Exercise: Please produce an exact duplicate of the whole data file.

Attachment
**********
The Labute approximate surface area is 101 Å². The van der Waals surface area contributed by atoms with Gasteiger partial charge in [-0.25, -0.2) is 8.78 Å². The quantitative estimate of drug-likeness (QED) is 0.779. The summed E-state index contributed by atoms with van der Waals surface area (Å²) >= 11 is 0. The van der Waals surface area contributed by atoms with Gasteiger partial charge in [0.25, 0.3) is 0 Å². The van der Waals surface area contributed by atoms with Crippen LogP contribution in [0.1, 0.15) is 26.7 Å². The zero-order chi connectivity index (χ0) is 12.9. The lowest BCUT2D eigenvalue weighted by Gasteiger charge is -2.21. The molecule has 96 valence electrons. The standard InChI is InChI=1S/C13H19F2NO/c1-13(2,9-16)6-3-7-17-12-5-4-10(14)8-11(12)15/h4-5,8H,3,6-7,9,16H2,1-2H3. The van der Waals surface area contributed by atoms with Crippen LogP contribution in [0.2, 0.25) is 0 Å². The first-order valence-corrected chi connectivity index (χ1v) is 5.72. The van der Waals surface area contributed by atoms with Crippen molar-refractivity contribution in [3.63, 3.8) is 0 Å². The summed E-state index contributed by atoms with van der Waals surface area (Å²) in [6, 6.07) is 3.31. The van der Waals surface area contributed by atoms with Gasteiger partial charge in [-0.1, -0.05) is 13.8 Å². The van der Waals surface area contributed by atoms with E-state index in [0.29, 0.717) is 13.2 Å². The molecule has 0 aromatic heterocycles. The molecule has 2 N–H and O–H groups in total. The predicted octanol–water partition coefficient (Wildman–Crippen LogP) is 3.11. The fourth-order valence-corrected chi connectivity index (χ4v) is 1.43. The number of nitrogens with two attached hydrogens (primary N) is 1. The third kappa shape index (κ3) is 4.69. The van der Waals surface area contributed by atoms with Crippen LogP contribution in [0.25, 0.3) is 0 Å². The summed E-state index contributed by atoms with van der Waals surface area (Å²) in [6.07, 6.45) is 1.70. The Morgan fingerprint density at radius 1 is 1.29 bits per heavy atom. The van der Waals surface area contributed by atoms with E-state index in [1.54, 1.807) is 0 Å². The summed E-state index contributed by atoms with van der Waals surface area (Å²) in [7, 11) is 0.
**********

The Labute approximate surface area is 101 Å². The van der Waals surface area contributed by atoms with Gasteiger partial charge in [-0.25, -0.2) is 8.78 Å². The quantitative estimate of drug-likeness (QED) is 0.779. The summed E-state index contributed by atoms with van der Waals surface area (Å²) >= 11 is 0. The van der Waals surface area contributed by atoms with Gasteiger partial charge in [0.25, 0.3) is 0 Å². The van der Waals surface area contributed by atoms with Crippen LogP contribution in [0.1, 0.15) is 26.7 Å². The zero-order chi connectivity index (χ0) is 12.9. The lowest BCUT2D eigenvalue weighted by Gasteiger charge is -2.21. The molecule has 96 valence electrons. The standard InChI is InChI=1S/C13H19F2NO/c1-13(2,9-16)6-3-7-17-12-5-4-10(14)8-11(12)15/h4-5,8H,3,6-7,9,16H2,1-2H3. The van der Waals surface area contributed by atoms with Crippen LogP contribution in [0.2, 0.25) is 0 Å². The first-order valence-corrected chi connectivity index (χ1v) is 5.72. The van der Waals surface area contributed by atoms with Crippen molar-refractivity contribution in [3.63, 3.8) is 0 Å². The summed E-state index contributed by atoms with van der Waals surface area (Å²) in [6, 6.07) is 3.31. The van der Waals surface area contributed by atoms with Gasteiger partial charge in [-0.1, -0.05) is 13.8 Å². The van der Waals surface area contributed by atoms with E-state index in [0.29, 0.717) is 13.2 Å². The molecule has 0 aromatic heterocycles. The molecule has 2 N–H and O–H groups in total. The predicted octanol–water partition coefficient (Wildman–Crippen LogP) is 3.11. The fourth-order valence-corrected chi connectivity index (χ4v) is 1.43. The number of nitrogens with two attached hydrogens (primary N) is 1. The third kappa shape index (κ3) is 4.69. The van der Waals surface area contributed by atoms with Crippen LogP contribution in [0.25, 0.3) is 0 Å². The summed E-state index contributed by atoms with van der Waals surface area (Å²) in [6.07, 6.45) is 1.70. The Morgan fingerprint density at radius 1 is 1.29 bits per heavy atom. The van der Waals surface area contributed by atoms with E-state index in [1.54, 1.807) is 0 Å². The summed E-state index contributed by atoms with van der Waals surface area (Å²) in [7, 11) is 0.